Over these past 10 days, the names, the pain, the images and the violence associated with anti-Black racism in the United States have been absolutely searing. The pain and violence of racism that Black communities across the country have endured for generations.  Many activists and commentators are pointing to a glimmer of hope and possibility that the resulting waves of anger, outrage, courage and protest can and will unleash the fundamental change that is so necessary.

    And it must. Change that is truly transformative. Change that addresses anti-Black racism in all its aspects, not only when it comes to the police but reaches far beyond. Change that dismantles the systems of oppressive white supremacy that are the source of this racism and have been its toxic fuel for centuries. Change that will endure.

    May 27, 2020
    Cracks in the “Canada Brand”: profit before people creates high-risk conditions for communities made vulnerable by the pandemic 

    Workers’ concerns ignored at Canadian meat packing plants and hundreds made sick. Amazon employees fired for speaking out about conditions on warehouse floors. Energy workers expected to continue working despite outbreaks at mine sites and an inability to physically distance. Construction workers unable to wash their hands on the job because there is no running water. Mining considered an essential service that employs workers from across the country while small communities struggle to keep away visitors. These are some of the dire stories being shared across Canada as the pandemic reveals the impact of business decisions on workers and communities. While the situation varies from community to community, and some companies have taken steps to suspend operations in order to protect workers and communities, there is growing concern that not all companies are truly respecting human rights through this crisis.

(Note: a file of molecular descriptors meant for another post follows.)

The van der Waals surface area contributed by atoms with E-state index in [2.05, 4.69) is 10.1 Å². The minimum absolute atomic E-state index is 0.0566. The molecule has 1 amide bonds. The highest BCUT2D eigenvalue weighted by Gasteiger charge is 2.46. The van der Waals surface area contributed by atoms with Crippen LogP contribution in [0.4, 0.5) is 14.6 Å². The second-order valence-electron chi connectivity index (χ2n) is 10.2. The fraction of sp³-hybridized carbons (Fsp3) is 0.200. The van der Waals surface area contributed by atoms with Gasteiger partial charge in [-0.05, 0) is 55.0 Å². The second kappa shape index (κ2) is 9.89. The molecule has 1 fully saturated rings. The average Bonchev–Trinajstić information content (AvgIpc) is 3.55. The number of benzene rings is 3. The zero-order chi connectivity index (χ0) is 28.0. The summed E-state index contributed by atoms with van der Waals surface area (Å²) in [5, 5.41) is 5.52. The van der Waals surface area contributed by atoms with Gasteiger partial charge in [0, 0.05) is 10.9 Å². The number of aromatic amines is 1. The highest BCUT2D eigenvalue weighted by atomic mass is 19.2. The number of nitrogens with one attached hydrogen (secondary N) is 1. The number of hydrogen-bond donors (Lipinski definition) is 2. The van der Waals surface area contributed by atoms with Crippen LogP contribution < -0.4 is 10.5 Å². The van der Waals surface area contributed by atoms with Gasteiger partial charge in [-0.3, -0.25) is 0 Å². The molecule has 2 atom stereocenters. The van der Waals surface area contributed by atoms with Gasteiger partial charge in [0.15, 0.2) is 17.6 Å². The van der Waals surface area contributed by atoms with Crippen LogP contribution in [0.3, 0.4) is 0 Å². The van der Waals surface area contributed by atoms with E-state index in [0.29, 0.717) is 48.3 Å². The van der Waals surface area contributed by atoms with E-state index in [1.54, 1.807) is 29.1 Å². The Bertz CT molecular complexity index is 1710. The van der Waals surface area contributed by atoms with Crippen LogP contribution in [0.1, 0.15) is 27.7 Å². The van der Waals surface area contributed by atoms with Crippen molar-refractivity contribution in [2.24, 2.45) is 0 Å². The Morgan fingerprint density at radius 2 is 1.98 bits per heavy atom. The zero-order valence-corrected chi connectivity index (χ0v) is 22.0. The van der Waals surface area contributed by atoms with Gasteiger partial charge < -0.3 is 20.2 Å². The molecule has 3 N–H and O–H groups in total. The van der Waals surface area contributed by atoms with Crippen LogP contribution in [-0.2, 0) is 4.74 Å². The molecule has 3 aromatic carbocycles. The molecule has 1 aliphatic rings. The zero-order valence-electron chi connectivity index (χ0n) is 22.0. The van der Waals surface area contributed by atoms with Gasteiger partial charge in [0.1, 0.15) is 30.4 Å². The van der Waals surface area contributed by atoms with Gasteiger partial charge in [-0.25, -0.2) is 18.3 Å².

April 24, 2020

    Today marks the seven-year anniversary of the collapse of the Rana Plaza garment factory building in Bangladesh, which tragically left more than 1,100 workers dead and thousands more injured. Covid-19 has created new threats to the lives and livelihoods of garment workers.

    Standing in solidarity with Bangladesh garment sector workers, and with garment sector workers in all countries, Amnesty International joins Canadian labour and civil society organizations in urging Canadian brands, retailers, and the Canadian government, to address workers rights.

    Here is our joint statement:

    Protect the women who make our clothes: Canada’s unions and civil society organizations call for action

    Seven years after the tragic Rana Plaza building collapse, Bangladesh garment sector workers now confront even more risk and vulnerability in the fight against Covid-19.

    Canada’s unions and civil society organizations are calling for immediate relief for workers and protection of rights in global supply chains.

    April 23, 2020

    Jenn Clamen is a powerful advocate for the rights of sex workers in Canada and around the world, and she is the Montreal-based National Coordinator for the Canadian Alliance for Sex Work Law Reform. The Alliance is a coalition of sex worker and allied organizations across Canada advocating for law and policy reform that respects and upholds the rights and safety of sex workers. Members of the Alliance have expertise, analysis and experience on the impact of criminal and other sex work-related prohibitions on the lives and wellbeing of those who sell or trade sex.